“In the afternoons, they would fly around in such profusion that it was hard to avoid inhaling them.
“There was a convenience store I used to visit on my way in to the office, and dead Chironomidae were piled up on the windowsills inside the store, a couple of inches deep in same places.
“There are worse things, of course, but it was mind-boggling to see just how many of these insects there were.’”
Read more about Chironomidae at this EDIS document.]]>
By the way, the term is pronounced “oh-THEE-kuh” and the “THEE” part sounds like the “The” in the name “Thebes,” the city in Greece. It does not sound like “thee” as it appears in “I now pronounce thee man and wife.”
(Never let it be said that the BugWeek Web Team is not detail-oriented.)
Anyway, the typical cockroach egg case is dark brown, about a half-inch long and roughly the shape of a tiny eyeglass case, with ridges running down one of the long sides.
In some roach species, the female carries the ootheca around with her until it hatches. In other species, she drops it off in a safe place and goes about her business.
In either situation, empty egg cases are one of the most reliable indicators that a home has a cockroach infestation, or at least a cockroach presence. Look for these artifacts in the backs of kitchen cabinets, shelves and cupboards, if scouting for pests.
The typical praying mantis ootheca has a less definite shape, looking a little bit like a poorly made paper wasp nest. You’re unlikely to see one of these inside the house, of course. But if you do, you can probably kiss your roach problems goodbye.]]>
Why? Because if there’s anything the palmetto bug is known for, it’s the ability to fly… and the Florida woods cockroach, Eurycotis floridana, has no wings.
Disappointed? Surprised? Just thankful for the fact that there isn’t one in your house right now?
Anyway, here’s what distinguishes this roach —
For one thing, it’s big, reaching a maximum length of about 1.6 inches.
For another, it’s relatively easy to identify, due to its very dark brown coloration and the prominent ridges across the upper side of its abdomen.
As its name suggests, the Florida woods cockroach is found almost exclusively in Florida, along with small, southern portions of Georgia, Alabama and Mississippi.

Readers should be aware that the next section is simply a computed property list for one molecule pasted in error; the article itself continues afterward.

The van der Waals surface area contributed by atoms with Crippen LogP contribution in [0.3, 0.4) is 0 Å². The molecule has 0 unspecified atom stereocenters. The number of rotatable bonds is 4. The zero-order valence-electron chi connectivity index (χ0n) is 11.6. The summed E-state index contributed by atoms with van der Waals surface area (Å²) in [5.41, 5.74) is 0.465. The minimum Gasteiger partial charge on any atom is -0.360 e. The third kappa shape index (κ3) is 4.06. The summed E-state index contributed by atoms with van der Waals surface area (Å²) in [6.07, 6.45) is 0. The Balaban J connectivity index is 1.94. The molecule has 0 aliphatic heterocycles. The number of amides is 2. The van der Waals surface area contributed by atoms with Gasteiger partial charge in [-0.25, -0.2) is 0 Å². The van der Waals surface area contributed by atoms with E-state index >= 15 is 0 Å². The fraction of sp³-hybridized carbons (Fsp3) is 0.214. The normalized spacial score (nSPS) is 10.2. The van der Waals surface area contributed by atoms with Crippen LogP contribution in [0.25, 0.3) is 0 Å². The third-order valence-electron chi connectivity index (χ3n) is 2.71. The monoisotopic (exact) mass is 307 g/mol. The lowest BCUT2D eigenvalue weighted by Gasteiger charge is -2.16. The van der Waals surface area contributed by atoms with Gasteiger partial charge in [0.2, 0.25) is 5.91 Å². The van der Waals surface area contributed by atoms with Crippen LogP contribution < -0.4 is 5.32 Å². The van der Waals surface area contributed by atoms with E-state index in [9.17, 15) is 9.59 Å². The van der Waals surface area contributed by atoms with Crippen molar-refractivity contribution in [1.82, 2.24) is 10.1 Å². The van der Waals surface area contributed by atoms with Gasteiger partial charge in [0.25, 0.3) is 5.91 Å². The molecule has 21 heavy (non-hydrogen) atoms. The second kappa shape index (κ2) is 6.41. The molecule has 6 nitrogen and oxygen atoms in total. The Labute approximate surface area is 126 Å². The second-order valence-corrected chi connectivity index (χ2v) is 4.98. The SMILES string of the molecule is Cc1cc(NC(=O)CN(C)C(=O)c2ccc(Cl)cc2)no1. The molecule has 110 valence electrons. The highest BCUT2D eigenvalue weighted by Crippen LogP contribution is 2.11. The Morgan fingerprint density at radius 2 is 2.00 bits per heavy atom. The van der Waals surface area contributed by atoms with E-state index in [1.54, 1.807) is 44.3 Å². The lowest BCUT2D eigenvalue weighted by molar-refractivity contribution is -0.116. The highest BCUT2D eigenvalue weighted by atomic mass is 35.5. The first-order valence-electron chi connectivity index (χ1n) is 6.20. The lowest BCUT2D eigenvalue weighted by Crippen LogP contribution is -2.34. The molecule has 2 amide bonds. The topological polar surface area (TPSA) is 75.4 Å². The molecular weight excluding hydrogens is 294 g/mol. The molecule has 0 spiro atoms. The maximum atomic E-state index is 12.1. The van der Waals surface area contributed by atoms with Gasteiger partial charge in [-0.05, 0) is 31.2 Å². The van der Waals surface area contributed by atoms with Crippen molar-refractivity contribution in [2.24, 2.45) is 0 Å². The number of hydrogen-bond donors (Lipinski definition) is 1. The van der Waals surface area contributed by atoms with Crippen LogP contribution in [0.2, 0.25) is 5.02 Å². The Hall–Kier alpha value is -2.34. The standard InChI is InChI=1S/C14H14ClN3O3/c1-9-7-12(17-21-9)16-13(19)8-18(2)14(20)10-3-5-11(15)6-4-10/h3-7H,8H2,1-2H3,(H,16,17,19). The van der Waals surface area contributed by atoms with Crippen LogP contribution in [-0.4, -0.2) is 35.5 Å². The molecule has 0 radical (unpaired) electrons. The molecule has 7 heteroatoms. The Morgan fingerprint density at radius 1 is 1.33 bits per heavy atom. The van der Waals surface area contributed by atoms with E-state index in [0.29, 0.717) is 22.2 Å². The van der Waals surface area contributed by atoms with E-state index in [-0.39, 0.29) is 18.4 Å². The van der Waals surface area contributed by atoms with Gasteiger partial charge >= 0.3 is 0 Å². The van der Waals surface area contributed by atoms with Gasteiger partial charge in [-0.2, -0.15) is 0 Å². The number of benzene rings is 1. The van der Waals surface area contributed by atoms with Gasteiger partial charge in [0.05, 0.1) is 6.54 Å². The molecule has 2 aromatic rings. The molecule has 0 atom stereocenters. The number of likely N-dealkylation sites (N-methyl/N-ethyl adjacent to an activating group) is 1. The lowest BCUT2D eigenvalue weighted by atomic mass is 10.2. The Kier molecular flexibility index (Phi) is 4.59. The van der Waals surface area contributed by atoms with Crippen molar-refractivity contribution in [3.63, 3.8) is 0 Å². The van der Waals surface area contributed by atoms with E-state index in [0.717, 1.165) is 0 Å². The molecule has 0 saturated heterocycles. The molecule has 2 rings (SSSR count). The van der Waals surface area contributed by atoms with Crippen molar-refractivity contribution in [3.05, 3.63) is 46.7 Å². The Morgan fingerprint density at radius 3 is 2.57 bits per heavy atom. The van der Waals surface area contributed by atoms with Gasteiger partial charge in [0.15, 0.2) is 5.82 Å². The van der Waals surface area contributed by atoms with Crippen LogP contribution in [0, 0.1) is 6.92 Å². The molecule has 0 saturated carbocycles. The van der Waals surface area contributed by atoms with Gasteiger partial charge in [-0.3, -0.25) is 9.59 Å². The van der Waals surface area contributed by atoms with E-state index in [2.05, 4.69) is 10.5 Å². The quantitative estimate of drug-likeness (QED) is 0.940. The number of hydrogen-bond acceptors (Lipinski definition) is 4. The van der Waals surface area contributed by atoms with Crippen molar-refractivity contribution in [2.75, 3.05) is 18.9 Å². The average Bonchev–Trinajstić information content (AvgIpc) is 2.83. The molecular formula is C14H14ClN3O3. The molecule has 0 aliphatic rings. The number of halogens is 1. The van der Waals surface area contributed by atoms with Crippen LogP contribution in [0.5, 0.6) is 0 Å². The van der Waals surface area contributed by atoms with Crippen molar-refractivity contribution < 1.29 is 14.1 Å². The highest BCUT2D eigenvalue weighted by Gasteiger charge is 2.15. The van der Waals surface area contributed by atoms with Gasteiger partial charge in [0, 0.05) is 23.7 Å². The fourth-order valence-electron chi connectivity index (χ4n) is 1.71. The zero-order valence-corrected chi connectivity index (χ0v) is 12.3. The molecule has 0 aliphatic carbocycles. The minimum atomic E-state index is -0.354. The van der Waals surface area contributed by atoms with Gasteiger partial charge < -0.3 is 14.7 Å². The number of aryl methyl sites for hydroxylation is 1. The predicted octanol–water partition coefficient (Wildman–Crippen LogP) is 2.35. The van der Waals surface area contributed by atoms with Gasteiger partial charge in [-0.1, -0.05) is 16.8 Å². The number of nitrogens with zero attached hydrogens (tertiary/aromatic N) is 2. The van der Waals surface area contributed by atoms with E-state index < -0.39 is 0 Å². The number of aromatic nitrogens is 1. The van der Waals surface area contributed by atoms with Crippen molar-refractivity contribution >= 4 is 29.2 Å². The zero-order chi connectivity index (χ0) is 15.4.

Even though this species is commonly found around human dwellings, it doesn’t usually want to invade our living spaces.
This critter feeds on damp, decaying plant matter. So it typically dwells in and around woodpiles, plant beds with too much mulch, compost bins, sheds, storage areas, and other quiet places where there’s lots of food.
When the Florida woods cockroach does show up inside a home, it’s probably because someone accidentally carried a specimen inside, accompanying a load of firewood or a box of stored items.
Occasionally, this species will enter dwellings when it’s out foraging for food. Or it may look at your home as a shelter from sunlight, cold or rain.
So, if you encounter a Florida woods cockroach indoors, the BugWeek Web Team asks that you suppress the urge to stomp (we know it’s tough) and instead try to relocate the bug.
One removal method that’s worked well for the BugWeek Web Team is to take a paper towel, crumple it slightly, then use the paper towel to seize the cockroach and hold it firmly, just long enough to walk outside. Once there, you can simply throw the paper towel on the ground and let the roach find his or her way out.
This not only helps the cockroach survive its adventure, it helps keep your hands clean – this species secretes a stinky (but basically harmless) chemical when alarmed. One BugWeek Web Team member confesses that she just picks them up bare-handed (though we admit she’s very brave, and occasionally smelly.)
We realize that it’s hard for most people to let a cockroach go about its business unharmed, but Eurycotis floridana performs a beneficial service, so it deserves a little bit of consideration.
You can read more about the Florida woods cockroach in this document from UF/IFAS Electronic Data Information Source, also known as the EDIS online library.
Also, here’s information about managing cockroaches in and around your home.]]>
Setae is the plural version of the seldom-seen singular word seta (“SEE-tuh.”)
Setae are bristle-like hairs found on many insects and other arthropods.
The bristles you see on fuzzy caterpillars are setae, as are the bristles on “hairy” spiders such as tarantulas.
Chemically, setae have little in common with the hairs found on mammals. Setae are composed of chitin, the same complex sugar that’s a building block of arthropod exoskeletons.
Setae can be useful in several ways.
They can transmit environmental information to their owner, such as wind speed. They can aid in proprioception, which is the insect’s understanding of its
body positioning in space. In stinging caterpillars, setae are part of a defense strategy and can deliver an irritating toxin when animals touch the setae.
Matter of fact, the setae on some caterpillars can cause an allergic reaction in people, as you’ll see in this news release about tussock moth caterpillars. And the setae on Eastern tent caterpillars can cause pregnant mares to miscarry, if the mares happen to accidentally ingest the caterpillars while grazing, as described here.
And, of course, setae play a large role in arthropod coloration and appearance.]]>